Such a turn of events seemed highly improbable a few months ago. Johnson is a polarising figure not just for the country at large but for his own party. An instantly recognisable figure with his unruly blonde mop, rotund Billy Bunteresque figure and fruity Etonian accent, Johnson is political Vegemite. He delights those who look for “authenticity” in their political leaders, often code for plain speaking, unscripted rudeness and lack of civility. He appals those who expect politicians to abide by some basic principles, uphold integrity in public life and seek to defend the common interest through negotiation and compromise.

Those who detect similar qualities in Johnson to those characterising Donald Trump would not be wrong. Both are noted for improbable haircuts, but beyond that they share a penchant for seeing politics in simplistic and antagonistic terms. Politics is a zero-sum game.




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For some to win, others must lose, and those others invariably include every shade of minority identity, whether it be Muslims, homosexuals, immigrants or otherwise feckless folk who need to try harder, do more, speak better English or in some other way accommodate themselves to the dominant majority.

For all of her faults (and there were many), Theresa May at least stood for a certain even-handedness, a recognition of the need for a centre-right party to build a coalition across disadvantage as well as advantage, and to respect differences. That accommodating rhetoric is likely to disappear with the end of her premiership.

But Johnson will succeed or fail on the back of the single dominant issue that dominates British politics: Brexit. How will his approach differ from that of his immediate predecessor?

Johnson has promised throughout his campaign to be leader of the Conservative Party that he will bring Britain out of the European Union by October 31, “do or die”. No going back to the withdrawal agreement. No compromise with the Northern Ireland backstop or with many other elements that so irritate the “hard Brexit” wing of the party.

So much for the rhetoric. The reality is that the EU is not going to change the withdrawal agreement. Nor will the House of Commons permit a no-deal Brexit. Only last week an amendment was passed that effectively demonstrated the strength of the anti-no deal majority in parliament.

This leaves very little room to manoeuvre. If Johnson remains true to the no deal rhetoric then we can expect a vote of no-confidence quite quickly in parliament, leading to elections perhaps as soon as November.

If, as seems more likely, Johnson manages to get the EU to change some words in the political declaration, such as the non-binding part of the withdrawal agreement, then he may seek to re-present what in essence was May’s deal back to the house in the hope that enough Labour MPs can be persuaded to join with the bulk of the Conservative Party (though not the hard-core European Research Group wing) to get it over the line. But this also seems improbable, likely leading again to an election.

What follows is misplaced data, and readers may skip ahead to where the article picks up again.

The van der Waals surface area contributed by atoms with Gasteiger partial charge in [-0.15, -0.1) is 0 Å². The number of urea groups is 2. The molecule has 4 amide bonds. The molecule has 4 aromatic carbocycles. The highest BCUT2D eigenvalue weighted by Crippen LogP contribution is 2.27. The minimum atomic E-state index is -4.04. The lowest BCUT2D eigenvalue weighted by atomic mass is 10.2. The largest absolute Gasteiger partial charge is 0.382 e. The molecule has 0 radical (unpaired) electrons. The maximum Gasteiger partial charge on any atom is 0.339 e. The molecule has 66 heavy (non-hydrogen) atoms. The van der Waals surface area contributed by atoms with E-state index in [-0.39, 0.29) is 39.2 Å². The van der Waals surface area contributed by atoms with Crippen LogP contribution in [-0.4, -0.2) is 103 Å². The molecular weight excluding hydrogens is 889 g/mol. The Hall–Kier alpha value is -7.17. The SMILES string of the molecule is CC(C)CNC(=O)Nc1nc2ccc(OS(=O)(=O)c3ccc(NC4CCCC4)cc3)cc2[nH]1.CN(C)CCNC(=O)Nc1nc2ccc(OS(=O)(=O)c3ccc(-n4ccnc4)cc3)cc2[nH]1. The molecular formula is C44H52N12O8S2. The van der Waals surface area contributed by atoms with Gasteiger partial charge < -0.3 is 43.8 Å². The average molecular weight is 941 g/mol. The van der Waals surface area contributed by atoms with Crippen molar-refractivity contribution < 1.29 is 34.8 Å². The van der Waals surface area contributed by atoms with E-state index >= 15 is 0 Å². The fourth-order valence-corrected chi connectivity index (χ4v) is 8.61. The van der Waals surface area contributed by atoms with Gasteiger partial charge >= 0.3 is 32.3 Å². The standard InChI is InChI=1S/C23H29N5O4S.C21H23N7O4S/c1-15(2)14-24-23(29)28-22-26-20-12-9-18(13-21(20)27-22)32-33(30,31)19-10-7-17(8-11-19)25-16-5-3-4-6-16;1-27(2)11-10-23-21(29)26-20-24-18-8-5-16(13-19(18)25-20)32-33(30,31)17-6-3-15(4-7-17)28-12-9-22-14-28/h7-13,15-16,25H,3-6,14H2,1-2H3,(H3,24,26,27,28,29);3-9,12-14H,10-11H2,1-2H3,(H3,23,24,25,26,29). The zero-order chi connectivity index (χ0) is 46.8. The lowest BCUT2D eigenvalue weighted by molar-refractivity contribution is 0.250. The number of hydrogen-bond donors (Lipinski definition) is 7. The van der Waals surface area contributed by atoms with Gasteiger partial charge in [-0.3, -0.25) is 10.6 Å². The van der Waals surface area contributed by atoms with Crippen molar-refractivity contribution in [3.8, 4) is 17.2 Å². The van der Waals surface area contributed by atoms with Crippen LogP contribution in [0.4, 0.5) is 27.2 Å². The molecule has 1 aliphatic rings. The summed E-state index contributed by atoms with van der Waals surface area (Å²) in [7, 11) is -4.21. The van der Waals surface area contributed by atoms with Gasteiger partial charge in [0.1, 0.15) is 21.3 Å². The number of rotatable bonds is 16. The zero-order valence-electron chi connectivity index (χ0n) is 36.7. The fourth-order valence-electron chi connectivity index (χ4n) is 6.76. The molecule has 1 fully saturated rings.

A third possibility is that he recognises the intractability of the situation, and also the perils of calling an election as far as the prospects for his own party and premiership are concerned, and seeks a further period of negotiation with the EU. This might be for six months, a year or even more. Given Johnson’s well-documented desire to exercise power, such a scenario should not be ruled out.

But there is also fourth possibility, and this is the one that is exercising the greater speculation among the chattering classes in the UK. This is that recognising the lack of a majority for a no-deal Brexit in parliament, Johnson decides to “prorogue” parliament, a fancy term for suspending parliament in order to ram through an agreement on an executive basis.




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In effect, this is using the idea of “the will of the people” to overturn parliamentary democracy. The last time it was used in the UK was in the 1940s in order to undertake much-needed constitutional change to the status of the House of Lords.

The worry here, of course, is that this looks much more like the kind of “putsch”-style politics we are accustomed to seeing in banana republics than in one of the oldest democracies in the world.

So what many are wondering is whether behind the carefully confected image of a bumbling, playful figure so beloved of a certain wing of the conservative electorate, lies a neo-fascist figure willing and perhaps able to sacrifice democracy on the altar of English, as opposed to British, nationalism.

Let the games begin.The Conversation

Simon Tormey, Professor of Politics, University of Sydney

This article is republished from The Conversation under a Creative Commons license. Read the original article.

Why Boris Johnson would be a mistake to succeed Theresa May



Boris Johnson is one of the leading candidates to succeed Theresa May as prime minster. He has none of the required qualities to make a success of Brexit.
Andy Rain/EPA

Ben Wellings, Monash University

Like Avengers: Endgame we all knew it was coming but weren’t quite sure exactly how it would play out. Theresa May, the Remainer who promised to deliver Brexit, has finally relinquished her impossible job.

Many in the UK, the EU and above all the Conservative Party will be toasting her departure, but it is hard not to feel sorry for her. She was certainly dealt a bad hand.